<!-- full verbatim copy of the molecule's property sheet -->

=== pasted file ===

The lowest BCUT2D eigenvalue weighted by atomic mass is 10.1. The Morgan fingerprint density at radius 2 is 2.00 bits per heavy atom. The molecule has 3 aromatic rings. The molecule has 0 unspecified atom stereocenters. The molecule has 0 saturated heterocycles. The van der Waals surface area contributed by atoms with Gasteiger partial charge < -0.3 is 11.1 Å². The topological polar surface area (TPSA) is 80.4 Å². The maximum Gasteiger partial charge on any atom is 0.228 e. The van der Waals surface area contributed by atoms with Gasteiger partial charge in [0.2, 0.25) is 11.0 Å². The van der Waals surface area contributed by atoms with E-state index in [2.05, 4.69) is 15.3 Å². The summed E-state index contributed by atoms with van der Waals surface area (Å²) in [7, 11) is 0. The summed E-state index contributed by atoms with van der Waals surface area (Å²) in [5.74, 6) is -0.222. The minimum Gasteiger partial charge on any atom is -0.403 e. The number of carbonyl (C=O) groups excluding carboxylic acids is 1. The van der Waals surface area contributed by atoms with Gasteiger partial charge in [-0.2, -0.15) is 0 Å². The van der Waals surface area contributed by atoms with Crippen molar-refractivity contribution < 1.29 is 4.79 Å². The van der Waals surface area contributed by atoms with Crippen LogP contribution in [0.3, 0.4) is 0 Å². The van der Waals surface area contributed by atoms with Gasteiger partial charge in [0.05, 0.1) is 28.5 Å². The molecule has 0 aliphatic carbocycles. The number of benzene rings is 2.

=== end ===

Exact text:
The lowest BCUT2D eigenvalue weighted by atomic mass is 10.1. The Morgan fingerprint density at radius 2 is 2.00 bits per heavy atom. The molecule has 3 aromatic rings. The molecule has 0 unspecified atom stereocenters. The molecule has 0 saturated heterocycles. The van der Waals surface area contributed by atoms with Gasteiger partial charge < -0.3 is 11.1 Å². The topological polar surface area (TPSA) is 80.4 Å². The maximum Gasteiger partial charge on any atom is 0.228 e. The van der Waals surface area contributed by atoms with Gasteiger partial charge in [0.2, 0.25) is 11.0 Å². The van der Waals surface area contributed by atoms with E-state index in [2.05, 4.69) is 15.3 Å². The summed E-state index contributed by atoms with van der Waals surface area (Å²) in [7, 11) is 0. The summed E-state index contributed by atoms with van der Waals surface area (Å²) in [5.74, 6) is -0.222. The minimum Gasteiger partial charge on any atom is -0.403 e. The number of carbonyl (C=O) groups excluding carboxylic acids is 1. The van der Waals surface area contributed by atoms with Gasteiger partial charge in [-0.2, -0.15) is 0 Å². The van der Waals surface area contributed by atoms with Crippen molar-refractivity contribution < 1.29 is 4.79 Å². The van der Waals surface area contributed by atoms with Crippen LogP contribution in [0.3, 0.4) is 0 Å². The van der Waals surface area contributed by atoms with Gasteiger partial charge in [0.05, 0.1) is 28.5 Å². The molecule has 0 aliphatic carbocycles. The number of benzene rings is 2.